Bell rightly points out that he is not the first to bring controversy to the Christian community. More questions (some Biblical): Circumcision or no? Pigs and crustaceans or no? Pelagius or Augustine? Ptolemaic geocentric or Copernican heliocentric? Catholic or Protestant? Apocrypha? Purgatory? Wesley or Calvin? Methodist or Presbyterian? Arminian or Calvinist? Baptism or no? Submerge or sprinkle? Saturday or Sunday? Pre or Post Trib? King James only? Tongues? Cremation or burial? Slavery? Assisted suicide? Death penalty? Global warming? Cloning? Stem cell research? Wine? Beer? Smoking? (These last two remind me that our sainted C.S. Lewis was known to frequent a pub and have a pint and smoke a pipe with his contemporaries, The Inklings. I love him no less for it. In fact, I love him more.) Then again, you may think there are no questions here; that they're all answered. But, do these questions and controversies help or harm Christ? Or is it really true that they have no effect on Him? Is the universe anthropocentric or theocentric? Does God exist to save man? Is that the central message of the Bible? What is the central message of the Bible? What constitutes "belief"?
Is it all about personal salvation or Christlikeness?
I have always believed that Christianity had to (and is completely able to) hold its own in the marketplace of ideas. The Christian community seems to me to be having a fit of paranoia and is lashing out in fear at anything that it doesn't understand or disagrees with. The irony is that the arrogance, the smugness, the inflexibility, the dogma, the closed mindedness that the Christian community has exhibited towards Bell (or anyone else that has a different idea) would seem to be exactly the same attitudes that Jesus found fault with in the Pharisees and Sadducees of His time.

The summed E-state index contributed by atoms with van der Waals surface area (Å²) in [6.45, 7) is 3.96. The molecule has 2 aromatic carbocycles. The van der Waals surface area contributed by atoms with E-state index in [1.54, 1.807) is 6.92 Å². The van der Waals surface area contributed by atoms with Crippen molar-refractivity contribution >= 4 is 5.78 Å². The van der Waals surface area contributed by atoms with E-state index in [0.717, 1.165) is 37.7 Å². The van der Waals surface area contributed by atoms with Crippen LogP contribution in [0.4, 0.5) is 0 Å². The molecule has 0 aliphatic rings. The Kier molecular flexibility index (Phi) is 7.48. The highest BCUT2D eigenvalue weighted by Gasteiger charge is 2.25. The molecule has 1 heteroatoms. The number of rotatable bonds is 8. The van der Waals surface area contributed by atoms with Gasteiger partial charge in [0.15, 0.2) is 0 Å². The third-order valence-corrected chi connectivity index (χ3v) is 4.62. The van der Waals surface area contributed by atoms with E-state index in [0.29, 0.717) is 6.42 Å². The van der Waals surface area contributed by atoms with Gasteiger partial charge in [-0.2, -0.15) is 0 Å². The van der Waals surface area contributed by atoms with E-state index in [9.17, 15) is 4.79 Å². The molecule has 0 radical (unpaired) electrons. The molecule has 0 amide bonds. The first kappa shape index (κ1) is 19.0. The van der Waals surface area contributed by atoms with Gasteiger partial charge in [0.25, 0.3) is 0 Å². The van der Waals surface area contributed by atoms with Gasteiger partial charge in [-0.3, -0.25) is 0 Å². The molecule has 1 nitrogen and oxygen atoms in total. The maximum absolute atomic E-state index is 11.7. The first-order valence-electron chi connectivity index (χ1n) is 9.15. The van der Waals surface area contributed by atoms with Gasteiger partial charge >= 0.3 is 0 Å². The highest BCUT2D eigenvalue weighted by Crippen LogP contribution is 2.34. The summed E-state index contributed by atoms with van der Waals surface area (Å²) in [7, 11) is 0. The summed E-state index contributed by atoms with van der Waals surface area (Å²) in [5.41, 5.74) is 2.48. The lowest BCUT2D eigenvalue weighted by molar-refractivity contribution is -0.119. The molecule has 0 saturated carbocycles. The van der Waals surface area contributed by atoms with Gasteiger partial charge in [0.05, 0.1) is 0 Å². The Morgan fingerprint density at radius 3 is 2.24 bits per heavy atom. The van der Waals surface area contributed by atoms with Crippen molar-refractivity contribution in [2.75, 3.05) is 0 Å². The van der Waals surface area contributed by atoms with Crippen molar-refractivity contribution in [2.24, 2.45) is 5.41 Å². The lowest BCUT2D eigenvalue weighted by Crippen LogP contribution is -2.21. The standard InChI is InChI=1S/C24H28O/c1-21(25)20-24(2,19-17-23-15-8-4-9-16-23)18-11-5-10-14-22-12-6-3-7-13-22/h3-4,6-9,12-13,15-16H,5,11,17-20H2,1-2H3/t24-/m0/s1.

Is the hidden, mysterious wisdom of God hidden and mysterious because God wants to remain hidden and mysterious or because He wants to be sought and found?
Will God punish us for pursuing His mysteries by posing questions and answers?
Do I ultimately agree with Bell on heaven and hell and the fate of every person who ever lived? Maybe. Maybe not. But, I do not fear questions. I do not fear being "born again" over and over and over again into a different and emerging understanding of God and His people and His world and His universe. I do not fear change because God and Christ are always working and work means change. If I am to work the works of God, I must believe in Christ and the evidence of that belief, Christ said, would be love. So let it be.
"The wind blows wherever it wants. Just as you can hear the wind but can't tell where it comes from or where it is going, so you can't explain how people are born of the Spirit." John 3:8 (NLT)
Rob Bell starts his book with a reference to Gandhi. So, I will end this post with a quote from Mahatma Gandhi:
“I like your Christ, I do not like your Christians. Your Christians are so unlike your Christ.”
I pray that we can erase Gandhi's perception and be more Christlike to those closest to us and the world.